The Brooklyn Rail

OCT 2022

All Issues
OCT 2022 Issue
ArtSeen

Lorna Simpson: 1985–92

Lorna Simpson, <em>She</em>, 1992. 4 dye diffusion color Polaroid prints, 1 engraved plastic plaque, ed. of 4, overall: 28 7/8 x 85 1/8 x 2 inches. © Lorna Simpson. Courtesy the artist and Hauser & Wirth. Collection of Jack and Sandra Guthman. Photo: Nathan Keay
Lorna Simpson, She, 1992. 4 dye diffusion color Polaroid prints, 1 engraved plastic plaque, ed. of 4, overall: 28 7/8 x 85 1/8 x 2 inches. © Lorna Simpson. Courtesy the artist and Hauser & Wirth. Collection of Jack and Sandra Guthman. Photo: Nathan Keay

On View
Hauser & Wirth
September 7–October 22, 2022
New York

Lorna Simpson executes photography with elegant restraint and a delicate but steady refusal to meet expectations. Combining text with imagery, her early photographs set up an elusive narrative only to deny catharsis. Instead, there is a glitch where the linguistic meets the visual. With neither quite describing the other, this gap generates something more like poetry than prose—open-ended and interpretive.

Brought together at Hauser & Wirth in the most comprehensive show since her 1992 survey at the Museum of Contemporary Art Chicago, her 1980s and 1990s photo work confirms Simpson’s place as an abiding aesthetic revolutionary. Seen in this way, the works in the exhibition betray a surety of the kind that can hone a habit and a viewpoint into a visual voice. With Gestures/Reenactments, Simpson’s MFA thesis from 1985, she interrupted the then-accepted standards for a viewer’s engagement with the photographic image. Six panels depict a Black man, his face cut from the frame as he takes different poses. Below, seven text panels describe fragmentary moments of the intimate and the public, the violent and the passive, the threatening and the benign. The mismatch between the number of photographs and number of text panels curtails the will to read these words as captions. Instead of illuminating, they identify limits: of language, comprehensibility, and of the photographic as documentary. Gently mocking the expectations of knowability set by portraiture and documentary imagery, the paired words and photographs evoke the opposite, calling up the incommunicable, the gestured at but uncapturable, and perhaps above all, the irreducible. There is a knowing here that cannot be wedged into an image, something that Simpson refuses to turn into an object of display.

Lorna Simpson, <em>You're Fine, </em>1988. 4 dye diffusion color Polaroid prints, 15 engraved plastic plaques, ceramic letters, unique, overall: 39 x 108 1/8 x 1 5/8 inches. © Lorna Simpson. Courtesy the artist and Hauser & Wirth. Private Collection.
Lorna Simpson, You're Fine, 1988. 4 dye diffusion color Polaroid prints, 15 engraved plastic plaques, ceramic letters, unique, overall: 39 x 108 1/8 x 1 5/8 inches. © Lorna Simpson. Courtesy the artist and Hauser & Wirth. Private Collection.

In She (1992), a figure dressed in a boxy, buttoned suit sits for four color Polaroids. Each frame calls for a subtly altered stance. The legs go from spread to crossed, the hands from hips to crotch and back again. Hanging above the frame, “female,” is etched into a clear plastic plaque. Set in a slanted script, the word invokes reductive classifications, healthcare systems, and perfunctory bureaucracy. Viewed alongside You’re Fine (1988)—which shows a reclining figure, her back to us, framed by the phrase “you’re fine, you’re hired,” and a list of tests comprising a physical exam—the works take on the sinister edge of bodies regulated, emphasizing the Black female body especially as a historical site of medical malpractice, social scrutiny, and slavery. But the wiry and entangled implications are precisely the power of Simpson’s bold re-imagining of photography. Within the gap between the words and the images, the exact meaning of the work is inconclusive, which in turn allows it to remain expansive. The words placed alongside Simpson’s photographs have often been seen as smart critique on the limits of language. Constantly running up against its own edges, language is tied to its directness. We say, or we attempt to say, exactly what we mean, leaving distressingly little room for ambiguity. But one of the beautiful and lasting potentials of the visual is its near inability to be literal. Images and media beyond the literary carry with them the scrim of doubt, of not-quite, and of in-betweenness. By placing the words alongside the images, Lorna Simpson liberated the photograph from its definitiveness, calling attention back to the artifice of its supposed realism.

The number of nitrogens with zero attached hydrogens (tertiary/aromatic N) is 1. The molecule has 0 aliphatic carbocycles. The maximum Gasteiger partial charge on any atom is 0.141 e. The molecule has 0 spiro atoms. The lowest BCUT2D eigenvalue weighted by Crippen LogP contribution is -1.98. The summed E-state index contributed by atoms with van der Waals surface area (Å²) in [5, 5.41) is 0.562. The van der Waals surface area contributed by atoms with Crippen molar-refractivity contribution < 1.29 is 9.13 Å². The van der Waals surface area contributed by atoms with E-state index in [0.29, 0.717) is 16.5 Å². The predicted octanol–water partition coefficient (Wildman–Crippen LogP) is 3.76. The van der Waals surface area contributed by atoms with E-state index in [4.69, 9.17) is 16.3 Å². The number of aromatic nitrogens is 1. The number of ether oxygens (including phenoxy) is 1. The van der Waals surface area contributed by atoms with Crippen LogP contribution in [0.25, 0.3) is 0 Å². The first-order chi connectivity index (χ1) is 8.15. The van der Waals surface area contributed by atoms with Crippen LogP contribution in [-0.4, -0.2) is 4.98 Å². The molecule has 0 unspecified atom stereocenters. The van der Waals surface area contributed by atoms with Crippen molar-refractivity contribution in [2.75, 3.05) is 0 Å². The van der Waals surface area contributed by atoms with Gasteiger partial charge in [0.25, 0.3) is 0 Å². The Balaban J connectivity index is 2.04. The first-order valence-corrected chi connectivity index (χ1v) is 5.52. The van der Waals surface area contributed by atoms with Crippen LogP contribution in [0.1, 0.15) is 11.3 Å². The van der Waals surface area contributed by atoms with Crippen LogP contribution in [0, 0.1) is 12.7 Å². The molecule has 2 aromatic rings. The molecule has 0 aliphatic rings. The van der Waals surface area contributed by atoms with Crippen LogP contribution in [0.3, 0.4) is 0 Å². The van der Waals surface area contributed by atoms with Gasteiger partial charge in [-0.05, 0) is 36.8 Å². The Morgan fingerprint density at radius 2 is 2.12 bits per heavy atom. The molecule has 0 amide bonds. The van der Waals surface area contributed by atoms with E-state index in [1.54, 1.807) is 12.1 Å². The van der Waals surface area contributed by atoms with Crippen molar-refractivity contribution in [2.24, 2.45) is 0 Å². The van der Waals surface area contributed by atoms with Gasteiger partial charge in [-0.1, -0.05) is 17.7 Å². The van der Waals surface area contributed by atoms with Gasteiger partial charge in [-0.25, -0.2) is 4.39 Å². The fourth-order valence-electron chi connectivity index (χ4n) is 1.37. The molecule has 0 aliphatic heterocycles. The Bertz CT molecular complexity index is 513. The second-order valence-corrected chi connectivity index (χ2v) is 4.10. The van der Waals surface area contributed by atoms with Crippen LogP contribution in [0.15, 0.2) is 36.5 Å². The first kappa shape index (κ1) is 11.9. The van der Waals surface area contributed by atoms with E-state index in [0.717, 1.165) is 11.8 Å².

Lorna Simpson, <em>Necklines, </em>1989. 3 silver gelatin prints, 2 engraved plastic plaques, ed. of 3 + 1 AP, overall: 69 3/8 x 67 5/8 x 1 5/8 inches. © Lorna Simpson. Courtesy the artist and Hauser & Wirth. The Studio Museum in Harlem, Gift of Emily and Jerry Spiegel, New York 2003.2.5a—e. Photo: Adam Reich.
Lorna Simpson, Necklines, 1989. 3 silver gelatin prints, 2 engraved plastic plaques, ed. of 3 + 1 AP, overall: 69 3/8 x 67 5/8 x 1 5/8 inches. © Lorna Simpson. Courtesy the artist and Hauser & Wirth. The Studio Museum in Harlem, Gift of Emily and Jerry Spiegel, New York 2003.2.5a—e. Photo: Adam Reich.

Ultimately, what is on display in her early photography is the gap between both words and image—the ineffable and the implied that neither form can describe with precision, exactitude, or total certainty. Both mediums have access to different domains of meaning-making, and in setting them together Lorna Simpson established a radical new form of conceptual photography, one that though our eyes have since been trained to recognize it, continues to offer new and generative hypotheses on the power of inconclusive narratives.

Contributor

Maddie Hampton

Maddie Hampton is a writer living in New York whose research focuses on narrative structures in visual art.

close

The Brooklyn Rail

OCT 2022

All Issues